With Problems at the Polls, Vote by Mail Emerges as Big Election Day Winner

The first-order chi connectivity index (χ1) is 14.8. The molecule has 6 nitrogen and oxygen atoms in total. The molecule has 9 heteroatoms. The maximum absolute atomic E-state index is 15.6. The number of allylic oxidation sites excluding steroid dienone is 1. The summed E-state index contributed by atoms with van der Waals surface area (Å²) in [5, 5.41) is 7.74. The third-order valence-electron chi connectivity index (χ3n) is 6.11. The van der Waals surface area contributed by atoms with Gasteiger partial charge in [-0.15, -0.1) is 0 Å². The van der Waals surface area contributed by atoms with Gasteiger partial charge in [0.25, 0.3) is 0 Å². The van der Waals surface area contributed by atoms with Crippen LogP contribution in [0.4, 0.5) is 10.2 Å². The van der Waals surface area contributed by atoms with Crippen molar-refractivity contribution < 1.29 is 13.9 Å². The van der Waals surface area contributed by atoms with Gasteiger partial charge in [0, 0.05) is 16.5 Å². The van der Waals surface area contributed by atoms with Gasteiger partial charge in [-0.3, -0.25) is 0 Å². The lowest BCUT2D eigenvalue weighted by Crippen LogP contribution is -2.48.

The Vote By Mail Project and the Progressive States Network call for the expansion of Vote By Mail to remedy rampant polling place problems. On Election Day 2006, voters in Colorado, Mississippi, Ohio, Florida, and elsewhere around the country often faced long lines, errant voting machines, and poorly trained poll workers -- issues causing delays and frustration among those attempting to cast ballots in this important mid-term election. Not so for voters in places like Oregon and most of Washington state where, under Vote By Mail, most votes had already been cast, and elections officials prepared for an orderly and non-controversial count of the ballots this evening. “What we are seeing, in Denver and elsewhere, is the breakdown of a system that had already faced a crisis in terms of public confidence,”? says Joel Barkin, Executive Director of the Progressive States Network. “This latest round of polling place problems simply underlines what elections officials in states like Oregon, Washington, California, Idaho and elsewhere have been telling us, that Vote By Mail elections are more secure, easier to administrate, and better for democracy than the mess we are seeing today.”? This year, County Clerks in Idaho became the latest to add their voice to the growing call among elections officials for their states to consider moving to Vote By Mail elections. Previously, California’s Registrars called publicly for their state to implement Vote By Mail. County Clerks in both Oregon and Washington, as well as county officials in Colorado have also voiced their preference for what has proven to be a more secure, more transparent, less expensive and more highly participatory way to conduct elections. Adam J. Smith, Executive Director of the Vote By Mail Project, says that Vote By Mail is increasingly seen as an answer to the rampant problems plaguing American elections. “Since Oregon moved to Vote By Mail, elections there have gone off without a hitch. Oregon’s voter turnout is routinely at or near the top of the list among states without same-day registration, re-counts of the paper ballots can be conducted by hand, and voters overwhelmingly prefer Vote By Mail to polling place elections. A 2003 study by Priscilla Southwell of the University of Oregon found that five years after its implementation, nearly 81% of Oregon voters preferred vote by mail. Kristen Thomson, People For the American Way Colorado State Coordinator, said "People were waiting for three hours and more to vote all across Denver, and some people still hadn't gotten in to vote by 9:30 pm. We'll never know how many voters turned away in frustration. This would never happen under Vote By Mail. States and localities across the country are gaining experience with Vote By Mail. Oregon ”“ Full Vote By Mail Elections. Washington ”“ 34 of 39 counties run their elections entirely by mail. Colorado ”“ More than half of Colorado counties ran their 2005 elections entirely by mail. Arizona ”“ Allows cities choose to conduct their elections by mail. California ”“ Allows citizens to choose to register as permanent absentee voters. It is expected that half of all ballots cast in the 2006 election in California will come from voters who have chosen to Vote By Mail. Montana - Allows citizens to choose to register as permanent absentee voters.